26:48 BL: Sure. So, one of the things that Paul pointed out is, if you think about server designs, everything's getting hotter, faster, more power, everything else. And if you look at that top diagram, that shows 44 E3 devices in a 2U. Mechanically, you can actually fit like 46 but . . . In this case, we have 44. That configuration will probably never be productized, for a couple of reasons. One, given that CPU TDPs are going north of 400 watts, and the fact that DDR 5 doubles the memory power, I have to treat air as a device now. I have to physically leave room for air to pass through the front end. So, I can't stuff the entire front end of a server completely full of storage anymore because I completely starve everything behind it. So now, given E3 and E3 Long, sort of the rule of thumb right now is that an E3 Short is roughly half the capacity of a U.2 and an E3 Long is roughly equal to a U.2.

28:20 BL: That's a rule of thumb right now. So, some people say, "Well, why would you want to build a device that is only half of the capacity of its predecessor?" Well, like John pointed out, small devices are 8 terabytes now. That's hard to wrap your head around. You look at U.2 and you have 16 terabyte devices that are going to 30 terabytes. And the failure domain just becomes so large that if you lose a single device, you're losing this gargantuan chunk of storage. So, in a sense, it's actually better to go to a smaller device and break up that failure domain.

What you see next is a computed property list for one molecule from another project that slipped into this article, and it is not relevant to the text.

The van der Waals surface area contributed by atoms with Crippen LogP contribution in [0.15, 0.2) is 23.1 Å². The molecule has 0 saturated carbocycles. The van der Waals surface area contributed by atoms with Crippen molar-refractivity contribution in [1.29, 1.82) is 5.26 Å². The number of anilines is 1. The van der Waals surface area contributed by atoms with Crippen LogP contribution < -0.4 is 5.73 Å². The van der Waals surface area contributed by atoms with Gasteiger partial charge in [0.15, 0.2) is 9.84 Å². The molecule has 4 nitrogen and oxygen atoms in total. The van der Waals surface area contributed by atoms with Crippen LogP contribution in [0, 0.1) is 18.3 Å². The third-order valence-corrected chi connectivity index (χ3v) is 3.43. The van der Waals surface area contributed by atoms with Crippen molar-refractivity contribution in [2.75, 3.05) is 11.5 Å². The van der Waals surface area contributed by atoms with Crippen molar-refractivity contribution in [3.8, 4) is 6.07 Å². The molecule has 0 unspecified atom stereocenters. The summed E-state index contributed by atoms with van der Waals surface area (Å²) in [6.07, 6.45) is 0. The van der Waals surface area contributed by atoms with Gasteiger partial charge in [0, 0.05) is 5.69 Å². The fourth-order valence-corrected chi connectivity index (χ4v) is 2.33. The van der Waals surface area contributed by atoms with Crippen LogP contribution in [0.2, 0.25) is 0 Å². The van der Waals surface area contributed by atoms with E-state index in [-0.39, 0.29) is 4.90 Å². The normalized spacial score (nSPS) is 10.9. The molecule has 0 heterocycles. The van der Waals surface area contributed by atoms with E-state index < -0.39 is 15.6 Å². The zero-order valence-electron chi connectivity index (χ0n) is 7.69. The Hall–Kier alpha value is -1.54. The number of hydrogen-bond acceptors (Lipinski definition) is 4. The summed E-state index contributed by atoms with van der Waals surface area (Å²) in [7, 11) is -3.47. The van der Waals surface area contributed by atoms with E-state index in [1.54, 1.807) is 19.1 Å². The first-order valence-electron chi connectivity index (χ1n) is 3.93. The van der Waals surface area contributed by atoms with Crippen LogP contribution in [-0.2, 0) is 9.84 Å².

29:09 BL: It also allows you to get higher performance because you've got more devices out there to stripe all your data across, so you can get it in and out of the devices faster. So, that's one reason for going to a smaller device. If you go to the E3 Long that has the equivalent capacity of a U.2, you can actually pack almost two times the number of devices into a 2U server. So, that gives you almost twice the amount of storage, plus twice the amount of performance because you have more lanes. The problem is a 44 lanes by four each or 44 devices at four lanes each, that's a lot of PCIe lanes.

29:55 CB: Well, that is also a good argument for a higher capacity drives.

30:00 BL: Yes.

30:01 CB: So, speaking . . . So, I have something here, open to both of you, but . . . So, what are common or maybe maximum capacities for a E3S 1T . . . No, I guess... 2T and then an E3L, an E3L 2T. Are there any capacity sizes? And, of course, then you can extrapolate. How would that look in one of these 2U chassis configurations?

30:33 BL: Well, I'm a server guy, so I'm probably not the best guy to make a comment on what the device capacity is going to be. That's more in your camp, being from Kioxia, but . . . for us, it's . . . Well, actually, John, why don't you take that one?